August 15, 2011

Rain Check

Earlier this summer, I took a six-week workshop about dealing with emotions using (among other things) mindfulness and CBT strategies. Of the things I learned in the workshop, my favourite was that the word emotion comes from a Latin root that means to move through or to move out.

I love this! It reminds me that emotions are transient in nature, and that the way out is through (that is, that experiencing tough emotions makes them dissipate much more quickly than does avoiding them). But what's the best way to move through (and therefore, beyond) painful feelings?

There's an acronym that can be used to deal mindfully with uncomfortable emotions: RAIN. It's often taught in Buddhist meditation circles, but you definitely don't have to be Buddhist or even into Buddhism to use it. All you need is to be willing to try it, even when it's hard.

R is for Recognition, the first step to mindfulness in the midst of powerful or painful emotion. Recognition means that you take a second to acknowledge and label the emotion, asking yourself what exactly you're feeling and naming it (e.g., fear, guilt, anxiety, shame). Identifying and labeling emotions forces you to step outside the swirly vortex of feelings, at least briefly. It normalizes emotions and reduces their power.

A is for Acceptance, which means deciding that whatever you're feeling is okay. Give yourself permission to experience any emotion under the sun. You don't have to like the emotion or be happy that you feel that way, but you also don't need to judge yourself for it (creating secondary emotions). When you have a feeling that you find hard to accept (e.g., rage at a loved one), it can help to think of the emotion as your own secret. No one can see how you feel inside; you get to decide whether or not to act on it or express it, and if you don't, no one will ever know how you felt. The idea of your emotions as secret can help you accept them, whatever they are.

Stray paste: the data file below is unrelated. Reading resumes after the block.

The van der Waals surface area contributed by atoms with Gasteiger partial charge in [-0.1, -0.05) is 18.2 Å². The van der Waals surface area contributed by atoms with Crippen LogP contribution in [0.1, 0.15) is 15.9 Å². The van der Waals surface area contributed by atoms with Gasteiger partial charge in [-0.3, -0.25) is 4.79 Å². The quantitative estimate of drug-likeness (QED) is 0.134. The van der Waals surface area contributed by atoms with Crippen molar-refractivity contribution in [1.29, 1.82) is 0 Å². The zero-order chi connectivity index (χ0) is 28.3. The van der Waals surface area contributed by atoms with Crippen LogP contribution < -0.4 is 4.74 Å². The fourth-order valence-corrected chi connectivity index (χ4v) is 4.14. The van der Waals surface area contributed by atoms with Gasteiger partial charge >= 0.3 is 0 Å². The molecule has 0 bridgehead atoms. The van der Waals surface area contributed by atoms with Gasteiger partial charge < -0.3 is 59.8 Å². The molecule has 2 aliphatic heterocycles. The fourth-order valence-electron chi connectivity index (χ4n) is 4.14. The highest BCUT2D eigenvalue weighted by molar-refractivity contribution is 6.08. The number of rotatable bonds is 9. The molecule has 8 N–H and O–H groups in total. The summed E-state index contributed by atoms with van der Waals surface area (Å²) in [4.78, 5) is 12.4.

I is for Investigation. One way to be mindful with your emotions is to stop trying to think about what they might mean or how you can get rid of them and to instead explore how they feel in your body. In the investigation step, you adopt an attitude of curiosity about how the emotion manifests itself physically, what it feels like inside you. Ask yourself how you know you're feeling a particular emotion: what tells you that you're disappointed, anxious, or scared? Is your face cold, are your limbs prickly, or your belly made of lead? All emotions have some kind of physical manifestation and bringing your attention to it forces you out of your head, away from avoidance, and into the present experience.

N is for Non-identification. This means remembering that the definition of emotion involves movement, and adopting a "this too shall pass" attitude. It means creating some space around the emotion, rather than being one with it. Think of it as a visitor who dropped by. You can open the door and let it in, and acknowledge that it's present. You can even sit in in the living room and serve it tea, but you don't have to identify with it or get tangled up in it. The emotion isn't who or what you are.

The next time you feel your emotions taking over, try letting it RAIN!

August 04, 2011

Will Power versus Rules

If you want to make a difficult behaviour change, forget about will power and try making a rule instead.

I just finished reading The End of Overeating: Taking Control of the Insatiable American Appetite by David A. Kessler, a book about the psychology and physiology of compulsive eating and the role of the food industry. In the 'self-help for overeaters' section, the author recommends that, rather than counting on will power, overeaters should implement strict and absolute rules to eliminate struggle when faced with foods that trigger overeating. According to Dr. Kessler, absolute rules eliminate the need for will power! Here's why: Will power is invoked in the moment. The second you're faced with a desired stimulus (let's say cake, but it could also be a desirable but unnecessary purchase, or reading your favourite news sites and blogs rather than starting to work in the morning), will power pits the force of your desire for the reward (food, purchase, Internet) against the force of your determination to resist, creating discomfort.